The Comeback Kid

Jason left home at a young age, deciding that Manila street life was preferable to living with an abusive and negligent father.

He scavenged garbage for recyclers and sold illegally acquired tickets to sporting events and concerts. He had not been to school since he was in fifth grade, but deep down, he had a dream to finish his studies.

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Jason, middle, with his mother and brother.

Three years ago, Jason began a remarkable comeback story when he learned about Support A Child Community Learning Center, a new ER partner in Quezon City, a Manila suburb.

Along with other street children and out-of-school youth, Jason enrolled in Alternative Learning System (ALS), a non-formal education plan operated by Support a Child and other organizations for the local Department of Education.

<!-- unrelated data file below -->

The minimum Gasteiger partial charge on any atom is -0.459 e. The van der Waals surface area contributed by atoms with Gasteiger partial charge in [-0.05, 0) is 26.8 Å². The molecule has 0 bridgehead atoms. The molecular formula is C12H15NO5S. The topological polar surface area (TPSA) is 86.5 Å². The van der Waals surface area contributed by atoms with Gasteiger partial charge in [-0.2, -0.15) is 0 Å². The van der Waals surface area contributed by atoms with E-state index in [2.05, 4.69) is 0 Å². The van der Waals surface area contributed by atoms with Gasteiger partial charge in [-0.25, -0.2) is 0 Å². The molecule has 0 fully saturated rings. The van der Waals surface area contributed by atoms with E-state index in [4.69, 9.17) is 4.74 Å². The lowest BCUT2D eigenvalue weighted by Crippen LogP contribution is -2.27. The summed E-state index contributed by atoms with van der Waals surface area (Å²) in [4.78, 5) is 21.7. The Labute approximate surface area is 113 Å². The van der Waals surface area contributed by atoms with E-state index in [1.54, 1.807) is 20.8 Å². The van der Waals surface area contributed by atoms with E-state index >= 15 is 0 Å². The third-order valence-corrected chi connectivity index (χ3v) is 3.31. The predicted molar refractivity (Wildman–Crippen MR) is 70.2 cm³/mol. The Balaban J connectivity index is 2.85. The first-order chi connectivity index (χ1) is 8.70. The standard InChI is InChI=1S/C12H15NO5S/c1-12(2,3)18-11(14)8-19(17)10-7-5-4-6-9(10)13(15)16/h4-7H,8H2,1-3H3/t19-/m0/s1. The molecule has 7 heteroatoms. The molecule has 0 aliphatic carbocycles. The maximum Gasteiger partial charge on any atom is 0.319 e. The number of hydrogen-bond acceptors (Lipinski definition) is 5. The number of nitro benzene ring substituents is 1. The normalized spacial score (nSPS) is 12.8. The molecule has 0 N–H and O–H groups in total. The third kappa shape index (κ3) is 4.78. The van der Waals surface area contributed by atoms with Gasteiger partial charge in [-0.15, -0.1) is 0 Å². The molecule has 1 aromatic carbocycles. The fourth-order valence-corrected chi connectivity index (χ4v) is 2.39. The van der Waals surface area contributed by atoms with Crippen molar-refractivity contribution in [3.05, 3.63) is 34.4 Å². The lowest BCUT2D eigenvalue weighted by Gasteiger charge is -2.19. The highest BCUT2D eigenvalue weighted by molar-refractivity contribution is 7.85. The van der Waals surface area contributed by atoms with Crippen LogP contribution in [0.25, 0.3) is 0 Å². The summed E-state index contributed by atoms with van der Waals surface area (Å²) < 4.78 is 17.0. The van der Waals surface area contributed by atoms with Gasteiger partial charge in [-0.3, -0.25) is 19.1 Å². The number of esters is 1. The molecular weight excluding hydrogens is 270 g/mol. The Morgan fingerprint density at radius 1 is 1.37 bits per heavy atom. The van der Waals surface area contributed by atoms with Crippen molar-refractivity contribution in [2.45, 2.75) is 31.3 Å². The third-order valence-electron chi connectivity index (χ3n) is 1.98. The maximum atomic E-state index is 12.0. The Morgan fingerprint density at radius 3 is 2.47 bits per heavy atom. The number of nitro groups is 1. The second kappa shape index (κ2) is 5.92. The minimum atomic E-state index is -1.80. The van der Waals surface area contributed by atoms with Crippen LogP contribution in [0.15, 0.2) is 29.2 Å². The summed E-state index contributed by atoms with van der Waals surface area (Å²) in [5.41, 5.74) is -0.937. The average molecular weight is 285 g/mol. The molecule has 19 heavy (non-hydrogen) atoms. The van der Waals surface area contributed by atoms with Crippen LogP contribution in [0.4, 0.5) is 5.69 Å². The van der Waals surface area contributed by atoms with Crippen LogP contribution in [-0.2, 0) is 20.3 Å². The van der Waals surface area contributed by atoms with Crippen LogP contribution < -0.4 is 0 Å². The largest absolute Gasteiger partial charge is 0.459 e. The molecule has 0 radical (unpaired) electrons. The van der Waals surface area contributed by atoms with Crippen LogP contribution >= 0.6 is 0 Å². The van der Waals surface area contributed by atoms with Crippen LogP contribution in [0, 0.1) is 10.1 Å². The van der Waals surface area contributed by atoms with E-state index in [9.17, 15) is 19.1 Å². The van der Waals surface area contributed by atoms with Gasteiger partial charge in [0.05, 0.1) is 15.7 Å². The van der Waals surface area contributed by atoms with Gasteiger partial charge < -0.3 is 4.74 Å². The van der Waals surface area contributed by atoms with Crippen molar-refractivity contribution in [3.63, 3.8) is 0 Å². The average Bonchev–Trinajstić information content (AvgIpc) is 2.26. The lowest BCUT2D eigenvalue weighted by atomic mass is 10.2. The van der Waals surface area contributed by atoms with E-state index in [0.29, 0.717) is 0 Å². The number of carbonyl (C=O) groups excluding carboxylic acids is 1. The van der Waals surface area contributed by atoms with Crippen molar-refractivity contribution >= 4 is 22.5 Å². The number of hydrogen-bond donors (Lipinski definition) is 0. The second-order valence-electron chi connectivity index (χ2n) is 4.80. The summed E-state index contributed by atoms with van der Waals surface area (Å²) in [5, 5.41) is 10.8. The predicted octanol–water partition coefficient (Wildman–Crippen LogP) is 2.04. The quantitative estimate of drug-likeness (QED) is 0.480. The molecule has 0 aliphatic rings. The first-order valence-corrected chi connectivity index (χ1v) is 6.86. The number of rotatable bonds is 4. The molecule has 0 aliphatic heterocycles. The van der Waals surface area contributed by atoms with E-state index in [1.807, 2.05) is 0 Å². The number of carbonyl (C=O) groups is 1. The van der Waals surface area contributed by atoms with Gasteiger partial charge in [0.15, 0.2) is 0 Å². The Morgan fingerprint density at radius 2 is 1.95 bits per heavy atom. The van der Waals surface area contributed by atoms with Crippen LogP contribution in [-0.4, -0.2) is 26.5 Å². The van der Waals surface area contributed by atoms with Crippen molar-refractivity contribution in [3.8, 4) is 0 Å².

Jason failed his first ALS exam. But he didn’t learn to survive on the street without a streak of tenacity, and he put that to use in his new studies. He continued his education and ultimately passed the entrance exam for Working Hands, a vocational skills program in which he took up computer literacy training.

Today Jason, 18, is one of SCSF’s junior staff members for serving street children, and is active in the organization’s youth discipleship program. In March he graduated from Working Hands with certification in computer technology. There to witness his accomplishment were his older brother and his mother, Lyn, whom he not seen in some 15 years. She made a 36-hour trip by boat to be with her son for the occasion.

Jason now is embarking on an on-the-job training initiative that will enhance his computer skills and prepare him for a career in computers.

Meanwhile he’ll continue to serve street children, and he has expressed interest in becoming a pastor

Considering the determination he’s exhibited in his young life so far, he’ll achieve that goal too. And he’ll surely be an inspiration to many.

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